TWO women with UK qualifications in speech and language and occupational therapy respectively have acknowledged before the High Court they are not registered to provide such services here and have undertaken not to provide such services unless and until they are registered.
The court heard CORU, the Health and Social Care Professionals Council, has taken separate criminal proceedings in the district court against Lisa O'Driscoll and Emma Power over alleged breach of registration requirements under section 80 of the Health and Social Care Professionals Act 2005.
In documents for the High Court proceedings today, CORU chief executive Aoife Sweeney said the regulator's concerns included that certain schools at various locations in Co Cork may be engaging Ms O'Driscoll or Ms Power to provide therapy services when neither are registered with the relevant board of CORU.
It was of "very grave" concern if Ms O'Driscoll and Ms Power were representing to such schools they were entitled to use the protected titles of speech and language therapist and occupational therapist respectively or using this to generate business from vulnerable parents often "extremely desperate" to access services for their children, she said.
Today, Lisa O'Driscoll, Ardcahon Way, Colkellure, Lehenaghmore, Cork, acknowledged before High Court president Mr Justice Peter Kelly she is not permitted to use the protected title 'speech and language therapist or 'speech therapist' and would desist from using those, or any abbreviation of those, unless and until she is registered with the relevant board of CORU.
Emma Power, Clonlea, Mount Oval, Rochestown, Cork, made a similar acknowledgement in relation to the protected title occupational therapist and gave a similar undertaking in relation to that.
The judge accepted the undertakings which, he told both women, have the same effect as a High Court order.
He was told both are directors of a company, Bright Speech and Occupational Services Ltd, trading under the business name Bright SPOTS, with registered offices at South Ring Business Park, Kinsale Road, Cork.
The company, incorporated in 2016, provides services to vulnerable children, particularly with development disorders.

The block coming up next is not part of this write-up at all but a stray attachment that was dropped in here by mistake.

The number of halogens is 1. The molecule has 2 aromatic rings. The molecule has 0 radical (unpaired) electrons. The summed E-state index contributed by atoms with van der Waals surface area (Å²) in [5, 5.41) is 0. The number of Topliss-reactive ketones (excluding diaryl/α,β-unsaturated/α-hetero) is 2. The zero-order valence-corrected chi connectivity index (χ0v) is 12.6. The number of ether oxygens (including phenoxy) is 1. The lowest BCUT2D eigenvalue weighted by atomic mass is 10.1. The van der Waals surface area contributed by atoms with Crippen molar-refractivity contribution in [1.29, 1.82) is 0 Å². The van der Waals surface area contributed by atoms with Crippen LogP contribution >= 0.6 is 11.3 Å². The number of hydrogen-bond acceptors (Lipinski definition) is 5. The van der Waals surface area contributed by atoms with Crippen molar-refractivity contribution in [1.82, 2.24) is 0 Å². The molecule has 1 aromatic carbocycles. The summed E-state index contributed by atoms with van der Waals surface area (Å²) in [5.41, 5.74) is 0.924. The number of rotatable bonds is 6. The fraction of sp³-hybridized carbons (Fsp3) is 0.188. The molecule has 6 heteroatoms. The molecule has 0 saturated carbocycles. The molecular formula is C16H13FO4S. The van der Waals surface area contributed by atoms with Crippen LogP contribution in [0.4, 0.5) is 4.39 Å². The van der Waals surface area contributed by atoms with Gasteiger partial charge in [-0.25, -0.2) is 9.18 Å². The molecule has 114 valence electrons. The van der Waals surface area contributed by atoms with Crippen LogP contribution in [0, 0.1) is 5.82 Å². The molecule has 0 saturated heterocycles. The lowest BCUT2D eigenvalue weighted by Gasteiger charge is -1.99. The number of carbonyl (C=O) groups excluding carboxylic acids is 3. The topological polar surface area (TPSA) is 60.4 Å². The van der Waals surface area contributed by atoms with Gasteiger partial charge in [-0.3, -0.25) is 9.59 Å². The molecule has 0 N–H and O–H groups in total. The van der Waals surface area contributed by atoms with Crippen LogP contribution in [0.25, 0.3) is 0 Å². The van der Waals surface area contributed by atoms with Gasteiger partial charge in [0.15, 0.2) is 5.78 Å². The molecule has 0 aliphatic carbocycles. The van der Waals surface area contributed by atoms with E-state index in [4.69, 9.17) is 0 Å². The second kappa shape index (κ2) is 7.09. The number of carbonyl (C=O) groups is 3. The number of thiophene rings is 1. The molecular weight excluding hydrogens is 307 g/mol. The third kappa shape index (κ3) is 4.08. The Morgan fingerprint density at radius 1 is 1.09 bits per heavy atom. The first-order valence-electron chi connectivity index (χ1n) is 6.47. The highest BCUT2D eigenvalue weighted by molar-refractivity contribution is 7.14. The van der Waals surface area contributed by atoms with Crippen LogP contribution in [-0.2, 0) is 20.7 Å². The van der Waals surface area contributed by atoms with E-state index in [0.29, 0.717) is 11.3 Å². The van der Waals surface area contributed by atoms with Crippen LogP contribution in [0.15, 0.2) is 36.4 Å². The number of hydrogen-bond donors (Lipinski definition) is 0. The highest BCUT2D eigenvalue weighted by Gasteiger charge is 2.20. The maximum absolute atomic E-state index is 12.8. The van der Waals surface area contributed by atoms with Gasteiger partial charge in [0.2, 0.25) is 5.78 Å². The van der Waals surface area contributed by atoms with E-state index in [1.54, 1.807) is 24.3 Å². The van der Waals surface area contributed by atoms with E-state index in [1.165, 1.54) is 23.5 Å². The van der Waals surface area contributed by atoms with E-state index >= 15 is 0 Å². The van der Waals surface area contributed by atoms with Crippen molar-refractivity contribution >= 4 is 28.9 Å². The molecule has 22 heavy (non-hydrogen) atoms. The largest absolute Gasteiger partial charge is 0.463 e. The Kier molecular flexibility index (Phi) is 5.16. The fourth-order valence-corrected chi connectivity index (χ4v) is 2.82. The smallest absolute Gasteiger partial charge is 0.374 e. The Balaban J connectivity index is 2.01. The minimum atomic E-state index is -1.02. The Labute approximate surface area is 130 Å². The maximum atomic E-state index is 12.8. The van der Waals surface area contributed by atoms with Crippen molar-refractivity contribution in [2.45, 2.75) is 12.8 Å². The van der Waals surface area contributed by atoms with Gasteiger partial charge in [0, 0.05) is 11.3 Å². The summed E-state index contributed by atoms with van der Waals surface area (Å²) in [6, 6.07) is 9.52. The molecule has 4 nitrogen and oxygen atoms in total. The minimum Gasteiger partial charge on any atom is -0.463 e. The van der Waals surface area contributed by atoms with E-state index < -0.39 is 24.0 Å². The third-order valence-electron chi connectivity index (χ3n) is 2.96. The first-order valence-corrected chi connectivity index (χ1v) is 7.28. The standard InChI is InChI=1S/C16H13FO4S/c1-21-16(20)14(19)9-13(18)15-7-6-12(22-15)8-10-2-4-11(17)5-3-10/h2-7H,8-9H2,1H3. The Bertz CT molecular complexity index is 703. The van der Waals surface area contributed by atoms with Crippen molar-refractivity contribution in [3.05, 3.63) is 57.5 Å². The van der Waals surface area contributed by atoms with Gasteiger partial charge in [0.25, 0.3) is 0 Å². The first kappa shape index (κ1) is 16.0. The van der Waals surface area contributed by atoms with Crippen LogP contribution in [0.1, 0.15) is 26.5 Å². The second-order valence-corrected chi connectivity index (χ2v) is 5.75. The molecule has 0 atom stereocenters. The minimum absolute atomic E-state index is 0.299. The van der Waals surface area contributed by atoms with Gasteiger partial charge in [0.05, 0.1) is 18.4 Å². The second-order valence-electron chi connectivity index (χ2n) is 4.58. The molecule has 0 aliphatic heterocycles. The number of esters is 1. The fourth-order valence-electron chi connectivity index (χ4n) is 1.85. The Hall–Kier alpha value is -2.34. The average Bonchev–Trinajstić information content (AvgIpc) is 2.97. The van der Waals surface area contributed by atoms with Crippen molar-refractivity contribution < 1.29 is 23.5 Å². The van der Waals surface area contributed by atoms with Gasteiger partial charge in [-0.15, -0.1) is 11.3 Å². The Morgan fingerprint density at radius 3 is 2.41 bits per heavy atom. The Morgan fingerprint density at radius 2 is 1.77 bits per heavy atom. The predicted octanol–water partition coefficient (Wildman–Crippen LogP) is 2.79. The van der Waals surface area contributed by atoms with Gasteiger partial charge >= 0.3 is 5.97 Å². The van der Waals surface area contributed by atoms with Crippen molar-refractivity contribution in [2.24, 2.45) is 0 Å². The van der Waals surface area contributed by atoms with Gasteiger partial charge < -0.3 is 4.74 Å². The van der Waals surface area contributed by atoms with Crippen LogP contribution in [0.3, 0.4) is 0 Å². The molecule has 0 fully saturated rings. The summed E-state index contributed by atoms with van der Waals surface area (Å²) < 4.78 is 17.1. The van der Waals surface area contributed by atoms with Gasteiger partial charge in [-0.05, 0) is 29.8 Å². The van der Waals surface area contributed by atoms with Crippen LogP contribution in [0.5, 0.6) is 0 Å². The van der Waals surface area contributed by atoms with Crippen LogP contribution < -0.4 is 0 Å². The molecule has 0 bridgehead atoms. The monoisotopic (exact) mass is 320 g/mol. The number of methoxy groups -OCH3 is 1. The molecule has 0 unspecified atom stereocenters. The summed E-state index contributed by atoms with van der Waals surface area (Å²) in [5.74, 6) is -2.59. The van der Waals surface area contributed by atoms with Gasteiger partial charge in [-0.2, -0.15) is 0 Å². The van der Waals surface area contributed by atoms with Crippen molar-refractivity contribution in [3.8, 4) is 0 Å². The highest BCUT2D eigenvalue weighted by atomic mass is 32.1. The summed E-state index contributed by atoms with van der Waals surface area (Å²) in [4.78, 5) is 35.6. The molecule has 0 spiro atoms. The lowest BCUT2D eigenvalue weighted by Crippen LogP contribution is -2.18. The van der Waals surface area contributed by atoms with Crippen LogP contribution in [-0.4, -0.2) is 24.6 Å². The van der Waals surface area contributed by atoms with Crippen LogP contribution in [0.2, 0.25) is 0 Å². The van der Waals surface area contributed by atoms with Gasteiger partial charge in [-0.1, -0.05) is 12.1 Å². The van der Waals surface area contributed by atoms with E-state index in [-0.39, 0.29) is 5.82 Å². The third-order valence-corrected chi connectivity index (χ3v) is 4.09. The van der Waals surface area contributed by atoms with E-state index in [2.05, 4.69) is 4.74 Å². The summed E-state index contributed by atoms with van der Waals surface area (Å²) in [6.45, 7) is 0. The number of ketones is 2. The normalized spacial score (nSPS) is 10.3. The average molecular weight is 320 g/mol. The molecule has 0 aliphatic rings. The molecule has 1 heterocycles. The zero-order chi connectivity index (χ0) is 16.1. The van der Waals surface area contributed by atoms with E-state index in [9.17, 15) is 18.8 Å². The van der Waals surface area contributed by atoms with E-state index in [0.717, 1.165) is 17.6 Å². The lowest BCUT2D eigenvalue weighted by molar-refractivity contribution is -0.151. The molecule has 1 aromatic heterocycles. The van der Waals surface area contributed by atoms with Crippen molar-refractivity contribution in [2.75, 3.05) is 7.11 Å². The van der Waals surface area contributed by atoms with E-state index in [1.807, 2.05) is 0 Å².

The company has since November last been in compliance with registration requirements and employs registered therapists, the court heard.
The judge said, with a view to ensuring the public are protected from persons lacking necessary qualifications and experience, there is a system of registration and, as a matter of law, the only persons entited to hold themselves out as therapists are those registered with CORU and certain conditions are necessary for registration.
Registration is important because of the important work at issue and the need to protect the public, he said.
Both respondents accept they are not registered with the regulator but have been utilising the terms speech and language therapist and occupational therapist when they had no lawful entitlement to do so, he said.
CORU's court application was necessitated because, notwithstanding correspondence from CORU from 2018 and undertakings given by both women not to hold themselves out as having the protected titles at issue, the undertakings were not apparently observed and they continued to practise, he said.
The respondents, in lieu of contesting the matter, and there was little prospect of doing that "in any serious way", have offered undertakings, he said.
He was satisfied the undertakings do what is intended by the legislation and CORU in that they provide protection to the public from unregistered persons holding themselves out as entitled to provide services, he said.
In fairness to both respondents, they have qualified in their professions in another jurisdiction but are not registered here and do not seem to have sought registration here, he also said.
He did not know if they will meet the necessary conditions but both are now taking steps to be registered here and to have their qualifications recognised.
In an affidavit, Ms Sweeney said, from information provided by members of the public and CORU's own investigations, the respondents are business partners who work in tandem providing services to families of vulnerable children.
She said CORU had received complaints, including from other therapists, about both women using protected titles without being registered here.
It had written to both women who provided undertakings not to hold themselves out as having the protected titles at issue.
While CORU initially decided not to bring enforcement proceedings on receipt of the undertakings, it had come to court over failure to honour those, she said.
CORU had also received some complaints about the quality of services provided by Bright SPOTS, she said.